Tomra Recycling explores future of global aluminium industry

Tomra Recycling’s Segment Managers for Metal Recycling, Tom Jansen and Terence Keyworth, were joined by guest speakers, Patrik Ragnarsson, Senior Manager Automotive and Transport at European Aluminium, and Edward George, Commercial Manager at Alutrade Ltd.

Ragnarsson kicked off the session by highlighting the fact that the switch to electric vehicles has happened much faster than predicted, driven in part by the strict CO2 regulations set by the European Commission’s (EC). The targets are currently set at a 15% reduction for 2025 and 37.5% for 2030 – based on 2021 levels. However, Ragnarsson stated that European Aluminium anticipates even more stringent targets to be introduced this summer to align with recently introduced climate targets.

Ragnarsson explained that those car manufacturers who are unable to meet these targets will face hefty fines, so they need to use every available means to reduce CO2 emissions, which is why light-weighting is becoming increasingly important. He also stated that car manufacturers are also being incentivised to sell more zero and low emission vehicles, such as electric vehicles.

Keyworth then highlighted that demand for aluminium in Europe is anticipated to grow to around 18 million tonnes by 2050 – an increase of more than 40% compared to 2018. Keyworth explained that there would be significant growth in the automotive, construction and packaging sectors. In the automotive sector, light-weighting of vehicles will be the key driver, while in the construction sector, there will be greater focus on more energy efficient buildings to comply with the EU Green Deal. And in the packaging industry, collection and recycling rates for aluminium beverage containers will have to increase. All these factors will lead to a growth in demand for recycled aluminium.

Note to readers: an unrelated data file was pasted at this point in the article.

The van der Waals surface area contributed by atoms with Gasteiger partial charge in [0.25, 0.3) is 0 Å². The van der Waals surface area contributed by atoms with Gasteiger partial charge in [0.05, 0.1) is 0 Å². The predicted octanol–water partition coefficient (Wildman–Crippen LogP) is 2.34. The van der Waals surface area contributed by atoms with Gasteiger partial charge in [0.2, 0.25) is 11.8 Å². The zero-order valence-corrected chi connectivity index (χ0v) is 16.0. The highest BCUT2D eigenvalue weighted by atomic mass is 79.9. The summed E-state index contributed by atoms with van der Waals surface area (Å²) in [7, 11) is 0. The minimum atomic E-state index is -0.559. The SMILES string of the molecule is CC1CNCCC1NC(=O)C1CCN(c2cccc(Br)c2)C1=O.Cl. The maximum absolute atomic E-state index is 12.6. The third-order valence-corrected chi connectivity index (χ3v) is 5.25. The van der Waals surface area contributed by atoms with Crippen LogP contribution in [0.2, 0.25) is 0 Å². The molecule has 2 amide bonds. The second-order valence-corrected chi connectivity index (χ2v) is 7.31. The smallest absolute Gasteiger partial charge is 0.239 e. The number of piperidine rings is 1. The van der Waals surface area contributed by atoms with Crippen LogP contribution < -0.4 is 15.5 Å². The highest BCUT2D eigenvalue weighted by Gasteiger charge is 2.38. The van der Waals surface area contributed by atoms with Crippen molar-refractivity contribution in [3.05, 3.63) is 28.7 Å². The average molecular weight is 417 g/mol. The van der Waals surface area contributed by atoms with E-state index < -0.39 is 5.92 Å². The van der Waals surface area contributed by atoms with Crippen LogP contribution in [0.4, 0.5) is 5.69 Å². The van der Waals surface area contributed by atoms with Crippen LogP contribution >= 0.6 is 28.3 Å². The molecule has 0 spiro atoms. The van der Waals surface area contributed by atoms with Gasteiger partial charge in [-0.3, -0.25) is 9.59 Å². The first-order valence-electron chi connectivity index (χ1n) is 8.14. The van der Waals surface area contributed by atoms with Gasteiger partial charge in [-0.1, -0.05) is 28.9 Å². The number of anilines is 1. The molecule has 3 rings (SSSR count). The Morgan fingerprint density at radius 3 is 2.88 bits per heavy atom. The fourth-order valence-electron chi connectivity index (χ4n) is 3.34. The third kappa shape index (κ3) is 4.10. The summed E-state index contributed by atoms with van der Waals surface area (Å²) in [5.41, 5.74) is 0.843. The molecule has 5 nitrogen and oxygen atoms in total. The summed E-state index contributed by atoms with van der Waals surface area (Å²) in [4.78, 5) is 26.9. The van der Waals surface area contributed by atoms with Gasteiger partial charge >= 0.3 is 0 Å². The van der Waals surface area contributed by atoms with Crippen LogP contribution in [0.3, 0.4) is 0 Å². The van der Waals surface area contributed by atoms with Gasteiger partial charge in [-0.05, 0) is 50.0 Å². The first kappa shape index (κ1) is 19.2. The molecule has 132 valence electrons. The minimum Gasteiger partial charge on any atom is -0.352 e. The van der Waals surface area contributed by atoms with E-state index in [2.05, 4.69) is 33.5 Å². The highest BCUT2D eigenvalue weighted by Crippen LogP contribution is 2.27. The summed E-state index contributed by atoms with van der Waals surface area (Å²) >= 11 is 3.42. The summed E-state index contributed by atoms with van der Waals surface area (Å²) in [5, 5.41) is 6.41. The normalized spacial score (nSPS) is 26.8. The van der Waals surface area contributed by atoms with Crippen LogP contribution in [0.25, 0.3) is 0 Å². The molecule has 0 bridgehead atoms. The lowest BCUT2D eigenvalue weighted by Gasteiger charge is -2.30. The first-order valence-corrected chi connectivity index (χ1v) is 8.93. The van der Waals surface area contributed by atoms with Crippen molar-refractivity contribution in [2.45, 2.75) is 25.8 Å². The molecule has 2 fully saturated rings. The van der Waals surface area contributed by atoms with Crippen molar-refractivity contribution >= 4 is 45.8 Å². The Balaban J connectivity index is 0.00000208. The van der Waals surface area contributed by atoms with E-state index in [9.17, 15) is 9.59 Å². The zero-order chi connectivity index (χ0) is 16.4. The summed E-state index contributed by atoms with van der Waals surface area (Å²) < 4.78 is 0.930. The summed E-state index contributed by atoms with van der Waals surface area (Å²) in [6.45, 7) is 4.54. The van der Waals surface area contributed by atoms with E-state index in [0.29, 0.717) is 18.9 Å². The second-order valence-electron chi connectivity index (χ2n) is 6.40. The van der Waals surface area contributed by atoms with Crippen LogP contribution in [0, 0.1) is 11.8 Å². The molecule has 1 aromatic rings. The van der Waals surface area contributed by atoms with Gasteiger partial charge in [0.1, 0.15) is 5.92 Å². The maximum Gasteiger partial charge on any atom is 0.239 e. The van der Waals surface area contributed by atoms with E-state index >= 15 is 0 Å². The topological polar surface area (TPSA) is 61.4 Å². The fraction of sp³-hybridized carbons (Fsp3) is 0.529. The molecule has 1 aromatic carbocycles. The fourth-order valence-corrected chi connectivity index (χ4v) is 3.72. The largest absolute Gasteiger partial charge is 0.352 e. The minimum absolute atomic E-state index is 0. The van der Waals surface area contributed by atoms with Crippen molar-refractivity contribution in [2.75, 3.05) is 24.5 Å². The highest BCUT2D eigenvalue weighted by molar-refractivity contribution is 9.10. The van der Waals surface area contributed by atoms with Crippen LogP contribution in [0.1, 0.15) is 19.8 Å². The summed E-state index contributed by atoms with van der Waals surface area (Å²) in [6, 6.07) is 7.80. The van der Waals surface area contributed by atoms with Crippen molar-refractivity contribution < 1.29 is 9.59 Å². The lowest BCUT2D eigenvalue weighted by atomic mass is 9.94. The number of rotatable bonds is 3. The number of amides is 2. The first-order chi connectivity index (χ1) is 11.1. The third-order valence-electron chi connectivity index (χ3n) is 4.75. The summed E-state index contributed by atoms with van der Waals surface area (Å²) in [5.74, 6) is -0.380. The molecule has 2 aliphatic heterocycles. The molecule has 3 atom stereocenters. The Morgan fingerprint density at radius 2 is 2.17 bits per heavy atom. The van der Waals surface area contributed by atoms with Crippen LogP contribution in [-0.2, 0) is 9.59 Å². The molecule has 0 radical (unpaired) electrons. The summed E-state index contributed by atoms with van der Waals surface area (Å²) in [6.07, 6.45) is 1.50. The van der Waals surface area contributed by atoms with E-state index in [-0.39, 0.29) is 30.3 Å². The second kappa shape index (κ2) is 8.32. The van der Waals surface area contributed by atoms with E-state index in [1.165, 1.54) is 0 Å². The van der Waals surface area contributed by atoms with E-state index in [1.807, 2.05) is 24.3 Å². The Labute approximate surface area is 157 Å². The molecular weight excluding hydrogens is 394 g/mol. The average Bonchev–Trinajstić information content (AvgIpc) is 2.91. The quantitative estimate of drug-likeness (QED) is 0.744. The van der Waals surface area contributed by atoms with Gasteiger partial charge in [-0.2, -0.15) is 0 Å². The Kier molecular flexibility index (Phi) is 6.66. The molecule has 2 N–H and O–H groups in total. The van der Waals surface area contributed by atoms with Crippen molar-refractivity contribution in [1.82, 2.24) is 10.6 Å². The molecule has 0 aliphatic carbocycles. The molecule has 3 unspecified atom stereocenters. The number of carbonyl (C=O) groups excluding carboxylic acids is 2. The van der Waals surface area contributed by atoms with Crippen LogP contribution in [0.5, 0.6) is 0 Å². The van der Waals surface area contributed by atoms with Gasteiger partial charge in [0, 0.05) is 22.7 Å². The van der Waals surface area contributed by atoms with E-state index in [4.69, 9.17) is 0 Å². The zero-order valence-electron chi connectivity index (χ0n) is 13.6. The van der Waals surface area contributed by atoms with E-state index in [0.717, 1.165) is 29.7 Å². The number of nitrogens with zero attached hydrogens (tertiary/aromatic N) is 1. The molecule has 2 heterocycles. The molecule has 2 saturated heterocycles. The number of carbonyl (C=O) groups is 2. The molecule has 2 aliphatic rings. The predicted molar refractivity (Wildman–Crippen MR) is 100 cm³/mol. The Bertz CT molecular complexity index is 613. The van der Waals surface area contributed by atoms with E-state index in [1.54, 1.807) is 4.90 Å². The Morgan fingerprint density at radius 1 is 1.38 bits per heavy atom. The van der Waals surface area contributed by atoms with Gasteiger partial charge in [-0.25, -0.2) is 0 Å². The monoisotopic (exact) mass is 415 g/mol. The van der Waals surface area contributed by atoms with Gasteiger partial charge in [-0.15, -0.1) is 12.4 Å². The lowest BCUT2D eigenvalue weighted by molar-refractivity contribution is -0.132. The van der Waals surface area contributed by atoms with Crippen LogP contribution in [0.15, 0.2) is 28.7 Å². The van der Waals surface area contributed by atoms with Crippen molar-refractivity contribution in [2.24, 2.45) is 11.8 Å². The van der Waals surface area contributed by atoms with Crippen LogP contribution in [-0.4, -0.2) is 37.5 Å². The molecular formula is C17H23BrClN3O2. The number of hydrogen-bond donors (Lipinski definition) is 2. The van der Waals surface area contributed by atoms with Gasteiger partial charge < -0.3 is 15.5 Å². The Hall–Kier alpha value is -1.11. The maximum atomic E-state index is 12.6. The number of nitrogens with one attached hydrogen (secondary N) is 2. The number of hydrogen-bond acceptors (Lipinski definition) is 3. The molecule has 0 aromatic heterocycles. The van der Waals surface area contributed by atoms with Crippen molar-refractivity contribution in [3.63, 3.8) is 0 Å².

Jansen then provided participants with an overview of the latest sorting technologies for aluminium scrap which are set to play a crucial role in achieving the goal of increasing aluminium recycling rates as set out in the European Aluminium VISION 2050 report. Jansen highlighted the advances in X-ray Transmission (XRT) technology for sorting and upgrading various types of aluminium scrap, including Zorba, Twitch and shredded aluminium profiles and sheets. He also highlighted the benefits for remelters when using high quality aluminium scrap sorted by X-ray transmission, including consistent quality, reduced energy consumption, reduced furnace cleaning requirements and increased production capacity or tap-to-tap time.

Jansen cited the example of an aluminium remelter who, following the installation of XRT technology, increased the amount of post-consumer scrap used for remelting from 25 – 50%, resulting in increased profits of €1.5 million annually. At the same time, the remelter’s energy consumption reduced by 6% and its production capacity increased by 2% – resulting in a €1 million increase in revenues.